On Friday 13 March 2009 07:40:46 am Lukas Ocilka wrote:
Carlos E. R. wrote:
On Friday, 2009-03-13 at 08:28 +0100, Jiri Srain
idea. Also popularity will give a guide as to where the most
& integration effort should be focussed - the bits which are most
must also be the most reliable and best integrated.
This idea is great, bus misses one more information: How often is the
being used, or, more simply, has it been used at all, or was it
as a part of a pattern, or a newbie installed simply everything just
it will be needed?
Then use the accounting in Linux to track which apps the user is running
and use cron to feed that info automatically to a server.
As you probably know, we were talking about this during or
"BrainStorming Prague" and a solution has been proposed: use popcon (or
Popco(r)n should solve more than just only "installed packages" but also
"how often are these packages/application" used (and more).
The main idea is not statistics what packages are used.
That part we can already have by reading http://popcorn.debian.org
They have Linux packages too ;-)
Popcorn can help to set priorities on maintenance and what to include on
delivered media, to have minimal media and minimal download. DVD is fine, but
80% of users never touch some programs.
What Popcorn is not designed to solve is package selection for particular
purpose. Some not so popular packages can be valuable in some not so often
Main idea was to create place where users that are skilled in configuration of
the system, or parts of it, can share their config files. Initially I thought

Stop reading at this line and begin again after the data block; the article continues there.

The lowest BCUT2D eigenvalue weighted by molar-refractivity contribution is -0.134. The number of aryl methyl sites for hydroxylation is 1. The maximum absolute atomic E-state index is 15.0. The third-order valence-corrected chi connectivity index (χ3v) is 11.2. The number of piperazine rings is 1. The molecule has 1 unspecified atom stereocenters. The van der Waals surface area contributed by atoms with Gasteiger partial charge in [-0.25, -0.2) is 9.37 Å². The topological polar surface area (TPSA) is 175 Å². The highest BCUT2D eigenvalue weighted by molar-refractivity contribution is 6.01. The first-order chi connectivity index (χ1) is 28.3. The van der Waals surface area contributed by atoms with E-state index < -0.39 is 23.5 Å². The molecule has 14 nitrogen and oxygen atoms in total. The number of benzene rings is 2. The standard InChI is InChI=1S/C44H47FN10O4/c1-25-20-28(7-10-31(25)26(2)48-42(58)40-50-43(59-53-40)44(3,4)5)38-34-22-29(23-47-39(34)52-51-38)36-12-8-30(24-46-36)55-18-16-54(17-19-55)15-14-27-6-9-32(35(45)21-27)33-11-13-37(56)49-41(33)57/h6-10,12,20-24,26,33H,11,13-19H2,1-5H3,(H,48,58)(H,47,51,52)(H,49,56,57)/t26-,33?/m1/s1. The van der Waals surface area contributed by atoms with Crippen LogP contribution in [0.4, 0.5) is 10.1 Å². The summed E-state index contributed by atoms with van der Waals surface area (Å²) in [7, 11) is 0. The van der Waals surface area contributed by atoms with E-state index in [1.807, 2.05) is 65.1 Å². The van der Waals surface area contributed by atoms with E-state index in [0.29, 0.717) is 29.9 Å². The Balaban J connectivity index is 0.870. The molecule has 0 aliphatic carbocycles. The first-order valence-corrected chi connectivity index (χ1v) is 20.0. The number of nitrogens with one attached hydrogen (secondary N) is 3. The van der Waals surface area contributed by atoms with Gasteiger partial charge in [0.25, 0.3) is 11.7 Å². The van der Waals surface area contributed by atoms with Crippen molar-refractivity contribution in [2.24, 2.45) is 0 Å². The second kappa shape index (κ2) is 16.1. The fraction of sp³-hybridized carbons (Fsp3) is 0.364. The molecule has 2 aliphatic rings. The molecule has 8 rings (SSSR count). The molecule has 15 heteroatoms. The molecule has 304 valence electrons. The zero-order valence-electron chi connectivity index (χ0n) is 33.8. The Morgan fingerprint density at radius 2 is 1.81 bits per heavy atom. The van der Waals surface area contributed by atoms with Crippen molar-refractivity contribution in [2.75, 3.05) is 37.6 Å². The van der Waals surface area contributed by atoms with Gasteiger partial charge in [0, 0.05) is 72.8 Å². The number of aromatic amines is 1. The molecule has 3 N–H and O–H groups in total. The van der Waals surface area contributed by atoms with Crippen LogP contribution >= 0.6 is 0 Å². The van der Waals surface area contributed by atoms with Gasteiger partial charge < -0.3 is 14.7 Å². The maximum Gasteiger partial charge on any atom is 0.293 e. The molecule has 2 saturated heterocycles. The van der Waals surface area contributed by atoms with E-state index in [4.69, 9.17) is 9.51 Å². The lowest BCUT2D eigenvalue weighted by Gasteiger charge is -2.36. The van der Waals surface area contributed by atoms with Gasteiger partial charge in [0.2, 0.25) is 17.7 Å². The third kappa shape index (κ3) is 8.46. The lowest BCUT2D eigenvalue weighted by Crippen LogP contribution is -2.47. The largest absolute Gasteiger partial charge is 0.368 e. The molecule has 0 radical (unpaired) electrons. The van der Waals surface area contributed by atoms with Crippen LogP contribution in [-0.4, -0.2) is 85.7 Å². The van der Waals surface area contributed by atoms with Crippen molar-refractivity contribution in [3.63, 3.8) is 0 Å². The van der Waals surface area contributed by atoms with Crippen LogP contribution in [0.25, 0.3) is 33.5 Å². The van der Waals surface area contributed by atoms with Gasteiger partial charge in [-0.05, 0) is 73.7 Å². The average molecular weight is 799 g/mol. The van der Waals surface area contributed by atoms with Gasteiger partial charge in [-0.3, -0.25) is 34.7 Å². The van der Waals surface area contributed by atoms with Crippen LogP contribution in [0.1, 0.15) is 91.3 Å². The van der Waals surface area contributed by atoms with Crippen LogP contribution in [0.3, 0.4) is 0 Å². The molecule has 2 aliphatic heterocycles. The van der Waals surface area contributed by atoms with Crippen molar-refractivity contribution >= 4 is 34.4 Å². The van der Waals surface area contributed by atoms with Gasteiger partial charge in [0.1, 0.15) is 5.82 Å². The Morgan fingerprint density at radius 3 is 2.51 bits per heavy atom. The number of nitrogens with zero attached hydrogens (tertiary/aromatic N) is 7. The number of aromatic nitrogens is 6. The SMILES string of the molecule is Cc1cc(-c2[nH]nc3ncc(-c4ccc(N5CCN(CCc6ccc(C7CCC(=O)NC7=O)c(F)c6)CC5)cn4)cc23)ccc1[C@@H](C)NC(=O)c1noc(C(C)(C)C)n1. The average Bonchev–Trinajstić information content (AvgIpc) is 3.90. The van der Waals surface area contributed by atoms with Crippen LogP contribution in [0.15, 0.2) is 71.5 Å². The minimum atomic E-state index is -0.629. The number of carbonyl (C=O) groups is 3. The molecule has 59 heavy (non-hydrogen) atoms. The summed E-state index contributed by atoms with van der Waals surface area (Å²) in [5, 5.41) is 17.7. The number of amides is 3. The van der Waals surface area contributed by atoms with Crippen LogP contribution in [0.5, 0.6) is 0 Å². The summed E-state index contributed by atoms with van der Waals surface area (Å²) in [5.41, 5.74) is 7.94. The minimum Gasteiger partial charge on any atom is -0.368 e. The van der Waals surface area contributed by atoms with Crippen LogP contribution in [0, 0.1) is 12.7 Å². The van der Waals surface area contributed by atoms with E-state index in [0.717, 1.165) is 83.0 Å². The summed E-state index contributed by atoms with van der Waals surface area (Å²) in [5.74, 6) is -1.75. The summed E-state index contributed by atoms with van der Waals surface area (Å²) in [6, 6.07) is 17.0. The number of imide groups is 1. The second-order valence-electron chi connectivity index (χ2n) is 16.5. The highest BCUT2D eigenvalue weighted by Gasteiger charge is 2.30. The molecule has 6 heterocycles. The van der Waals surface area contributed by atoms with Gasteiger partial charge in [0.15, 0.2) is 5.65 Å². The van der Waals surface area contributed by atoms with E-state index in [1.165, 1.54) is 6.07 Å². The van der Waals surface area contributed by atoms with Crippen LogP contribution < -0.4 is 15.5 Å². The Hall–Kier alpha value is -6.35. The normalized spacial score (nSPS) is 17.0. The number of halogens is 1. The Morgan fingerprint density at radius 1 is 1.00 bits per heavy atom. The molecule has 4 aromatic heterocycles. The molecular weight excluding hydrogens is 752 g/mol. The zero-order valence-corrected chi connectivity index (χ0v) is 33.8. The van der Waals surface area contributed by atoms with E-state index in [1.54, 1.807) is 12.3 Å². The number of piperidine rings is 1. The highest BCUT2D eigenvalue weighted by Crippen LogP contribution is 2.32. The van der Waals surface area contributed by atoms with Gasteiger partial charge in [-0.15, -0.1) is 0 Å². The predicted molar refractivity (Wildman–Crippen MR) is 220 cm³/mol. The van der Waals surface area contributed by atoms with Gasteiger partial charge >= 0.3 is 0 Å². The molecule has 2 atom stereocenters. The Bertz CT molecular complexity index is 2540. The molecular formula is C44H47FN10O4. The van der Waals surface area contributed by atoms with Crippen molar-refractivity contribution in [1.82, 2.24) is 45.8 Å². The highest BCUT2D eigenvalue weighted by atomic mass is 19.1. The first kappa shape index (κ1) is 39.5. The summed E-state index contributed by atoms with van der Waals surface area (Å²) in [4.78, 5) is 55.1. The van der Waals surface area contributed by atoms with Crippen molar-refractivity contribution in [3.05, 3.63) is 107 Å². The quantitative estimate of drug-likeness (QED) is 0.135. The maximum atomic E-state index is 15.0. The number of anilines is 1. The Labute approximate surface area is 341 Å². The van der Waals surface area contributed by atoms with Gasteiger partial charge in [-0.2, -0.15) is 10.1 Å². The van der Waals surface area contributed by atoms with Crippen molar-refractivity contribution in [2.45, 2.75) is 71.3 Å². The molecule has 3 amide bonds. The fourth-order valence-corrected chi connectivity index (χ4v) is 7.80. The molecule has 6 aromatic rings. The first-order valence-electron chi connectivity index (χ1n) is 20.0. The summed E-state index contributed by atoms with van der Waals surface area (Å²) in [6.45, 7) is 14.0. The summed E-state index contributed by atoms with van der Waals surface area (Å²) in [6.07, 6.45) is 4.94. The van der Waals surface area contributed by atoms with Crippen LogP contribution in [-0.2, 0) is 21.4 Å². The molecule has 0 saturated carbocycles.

only about exporting list of installed packages, but you can publish any
config file you want. Repository selection for instance.
Imagine, that someone wants minimal system. He/she spend time configuring that
and finally come to something that is usefull. As it is now, he is happy
camper, but another person has to do the same for his computer, and so on.
Not everyone is skilled in configuration business, so good minimal, or secure,
or funny, or educational, or name it, system is not reachable to everyone.
For the part of openSUSE that is on Novell payroll is not viable to maintain
endless variations. If users can exchange config files, they can go and find
one that fits their ideas, add few pieces and be fine.
It will allow reuse of knowledge and fine control of installation process that
is not possible right now.
It will prevent endless discussions on topic what should be in default system.
It will help developers to select most popular mix of packages, instead to
Whole voting procedure about best mix of packages is no more on mail list, it
is on server that will have configurations.
You don't like desktop effects and few more features, because your computer is
old and slow, you remove packages that make it slow, and publish you version.
If someone complains about the same, point to "no desktop effects" selection
of packages. Download, import, check what YaST wants to do, and Accept, or
Currently you can export or import whole selection, there is no way, without
external tools, to add or subtract few packages.
Using rpm to do the same is sort of magic, far from simple, and that limits
ability of many people that have other skills to participate.
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